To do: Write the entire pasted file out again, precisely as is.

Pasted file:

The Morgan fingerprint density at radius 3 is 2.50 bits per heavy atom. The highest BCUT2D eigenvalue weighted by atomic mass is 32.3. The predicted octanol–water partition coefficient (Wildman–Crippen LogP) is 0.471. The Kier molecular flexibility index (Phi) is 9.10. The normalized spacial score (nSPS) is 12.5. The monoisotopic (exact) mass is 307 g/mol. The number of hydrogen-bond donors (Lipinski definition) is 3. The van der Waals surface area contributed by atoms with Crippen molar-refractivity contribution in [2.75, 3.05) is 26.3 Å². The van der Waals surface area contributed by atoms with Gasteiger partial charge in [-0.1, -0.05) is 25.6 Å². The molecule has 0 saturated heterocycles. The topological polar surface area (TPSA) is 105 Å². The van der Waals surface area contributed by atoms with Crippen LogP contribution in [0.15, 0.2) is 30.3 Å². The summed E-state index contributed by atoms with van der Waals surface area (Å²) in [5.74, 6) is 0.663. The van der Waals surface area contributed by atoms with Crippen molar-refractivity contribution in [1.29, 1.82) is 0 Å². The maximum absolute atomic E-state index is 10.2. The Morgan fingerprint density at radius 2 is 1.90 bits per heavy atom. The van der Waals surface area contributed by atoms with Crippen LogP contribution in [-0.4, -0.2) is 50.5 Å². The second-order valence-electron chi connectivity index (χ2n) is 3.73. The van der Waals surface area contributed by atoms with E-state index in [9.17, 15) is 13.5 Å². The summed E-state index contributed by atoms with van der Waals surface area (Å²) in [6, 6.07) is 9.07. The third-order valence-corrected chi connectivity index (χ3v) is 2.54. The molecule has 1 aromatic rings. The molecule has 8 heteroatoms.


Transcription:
The Morgan fingerprint density at radius 3 is 2.50 bits per heavy atom. The highest BCUT2D eigenvalue weighted by atomic mass is 32.3. The predicted octanol–water partition coefficient (Wildman–Crippen LogP) is 0.471. The Kier molecular flexibility index (Phi) is 9.10. The normalized spacial score (nSPS) is 12.5. The monoisotopic (exact) mass is 307 g/mol. The number of hydrogen-bond donors (Lipinski definition) is 3. The van der Waals surface area contributed by atoms with Crippen molar-refractivity contribution in [2.75, 3.05) is 26.3 Å². The van der Waals surface area contributed by atoms with Gasteiger partial charge in [-0.1, -0.05) is 25.6 Å². The molecule has 0 saturated heterocycles. The topological polar surface area (TPSA) is 105 Å². The van der Waals surface area contributed by atoms with Crippen LogP contribution in [0.15, 0.2) is 30.3 Å². The summed E-state index contributed by atoms with van der Waals surface area (Å²) in [5.74, 6) is 0.663. The van der Waals surface area contributed by atoms with Crippen molar-refractivity contribution in [1.29, 1.82) is 0 Å². The maximum absolute atomic E-state index is 10.2. The Morgan fingerprint density at radius 2 is 1.90 bits per heavy atom. The van der Waals surface area contributed by atoms with Crippen LogP contribution in [-0.4, -0.2) is 50.5 Å². The second-order valence-electron chi connectivity index (χ2n) is 3.73. The van der Waals surface area contributed by atoms with E-state index in [9.17, 15) is 13.5 Å². The summed E-state index contributed by atoms with van der Waals surface area (Å²) in [6, 6.07) is 9.07. The third-order valence-corrected chi connectivity index (χ3v) is 2.54. The molecule has 1 aromatic rings. The molecule has 8 heteroatoms.